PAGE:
- Advocating against unethical practices, such as unregulated custody transfers of children, including through implementation of model state legislation with the Uniform Law Commission to prohibit such transfers.
- Advocating that countries that prevent children from joining families be listed as violating children’s human rights.
- Facilitating ongoing dialogue and collaboration between adoption professionals and government policymakers and regulators at the federal level.
- Engaging with proposed legislation that would result in poorer outcomes for children and families or threaten vital resources for adoption.
Speak Up and Take Action for Adoption
We love to help adoption advocates make their voices heard in D.C. That’s why we created a robust online advocacy action center to make it quick and easy for you! Just type in your address and automatically be connected to your members of Congress with template messages asking or thanking them for their support based on their sponsorship status of the bill.
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National Council For Adoption. (2021). https://www.congressweb.com/assets/BackgroundDocuments/E53CC86F-5056-921F-9295C68ED89844D7/2021%20ATCRA%20Savings%20and%20Benefits%20-%20Destany.pdf
 National Council for Adoption. (2021). Putative Father Registries. https://adoptioncouncil.org//resources-and-training/important-adoption-laws/putative-father-registries-state-by-state/
 Cliffe, C., Miele, M. & Reid, S. (2019). Homicide in Pregnant and Postpartum Women Worldwide: A Review of the Literature. Public Health Policy. 40 (2) p. 180–216.
 Congress.gov. (2017). H.R.3092 - Permanency for Children Act of 2017. https://www.congress.gov/bill/115th-congress/house-bill/3092
 Congress.gov. (2015). S.1637 - Protecting Adoption and Promoting Responsible Fatherhood Act of 2015. https://www.congress.gov/bill/114th-congress/senate-bill/1637
 Uniform Law Commission. (2021). Uniform Unregulated Child Custody Transfer Act. https://www.uniformlaws.org/HigherLogic/System/DownloadDocumentFile.ashx?DocumentFileKey=748ff9ab-2526-cc39-8847-0dbb6a00f848&forceDialog=0
Originally published in 2022 by National Council For Adoption. Reprinting or republishing without express written permission is prohibited.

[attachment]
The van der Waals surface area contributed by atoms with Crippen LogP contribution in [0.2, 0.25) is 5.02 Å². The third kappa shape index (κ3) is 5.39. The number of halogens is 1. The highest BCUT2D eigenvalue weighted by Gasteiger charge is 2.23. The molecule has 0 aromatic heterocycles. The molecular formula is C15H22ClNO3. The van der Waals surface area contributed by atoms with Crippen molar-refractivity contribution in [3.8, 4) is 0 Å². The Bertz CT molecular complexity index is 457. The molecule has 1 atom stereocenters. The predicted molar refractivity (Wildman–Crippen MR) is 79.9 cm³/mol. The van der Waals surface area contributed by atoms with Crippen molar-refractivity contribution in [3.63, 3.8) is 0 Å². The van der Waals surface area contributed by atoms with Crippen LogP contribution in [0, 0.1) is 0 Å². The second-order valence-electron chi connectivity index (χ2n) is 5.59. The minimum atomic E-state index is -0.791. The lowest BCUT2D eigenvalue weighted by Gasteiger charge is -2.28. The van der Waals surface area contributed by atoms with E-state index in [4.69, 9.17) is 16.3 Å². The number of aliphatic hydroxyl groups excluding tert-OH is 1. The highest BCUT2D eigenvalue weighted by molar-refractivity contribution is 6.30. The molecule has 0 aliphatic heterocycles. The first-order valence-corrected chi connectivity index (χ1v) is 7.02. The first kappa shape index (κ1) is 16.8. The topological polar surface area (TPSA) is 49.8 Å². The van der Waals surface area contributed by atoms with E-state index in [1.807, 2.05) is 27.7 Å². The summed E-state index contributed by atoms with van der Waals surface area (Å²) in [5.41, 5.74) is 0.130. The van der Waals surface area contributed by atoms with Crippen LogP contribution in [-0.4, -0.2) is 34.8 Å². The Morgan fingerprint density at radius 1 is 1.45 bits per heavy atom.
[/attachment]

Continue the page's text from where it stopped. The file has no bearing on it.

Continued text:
About the Authors
Kristen Hamilton joined the NCFA team in October 2019 and is responsible for leading marketing and communications, identifying and implementing strategic initiatives, growing external constituency partners, and working closely with senior leadership to support NCFA’s constituent services, education, research, public policy, and development programs in alignment with short and long-term organizational strategic goals.
Her experience in nonprofit leadership encompasses advocacy, marketing, and communication with a private adoption agency, grassroots advocacy, and faith-based community organizations. She earned a B.A. in Public Communication a M.A. in Rhetoric with a concentration in Political Communication. Kristen is an adoptive and special needs parent. She works for NCFA remotely and resides in western Michigan with her husband and four children.
Andrea T. Vavonese is Division Counsel for Northrop Grumman Corporation. Prior to joining Northrop Grumman in 2015, Ms. Vavonese served as Senior Counsel with Akin, Gump, Strauss, Hauer & Feld, LLP and as litigation counsel for VeriSign, Inc. She is a member of the District of Columbia and Virginia Bars and is admitted to practice before the U.S. Supreme Court, the U.S. Court of Federal Claims and various federal trial and appellate courts.
Ms. Vavonese is committed to supporting the needs of children. She serves on the board of directors for the National Council For Adoption, and currently chairs the Government Relations Committee. She has been involved with several other non-profit organizations that focus on the care, education and inclusion of children, including those with special needs. Her most rewarding and challenging role has been as an adoptive and biological parent, with her husband Dan, their two daughters.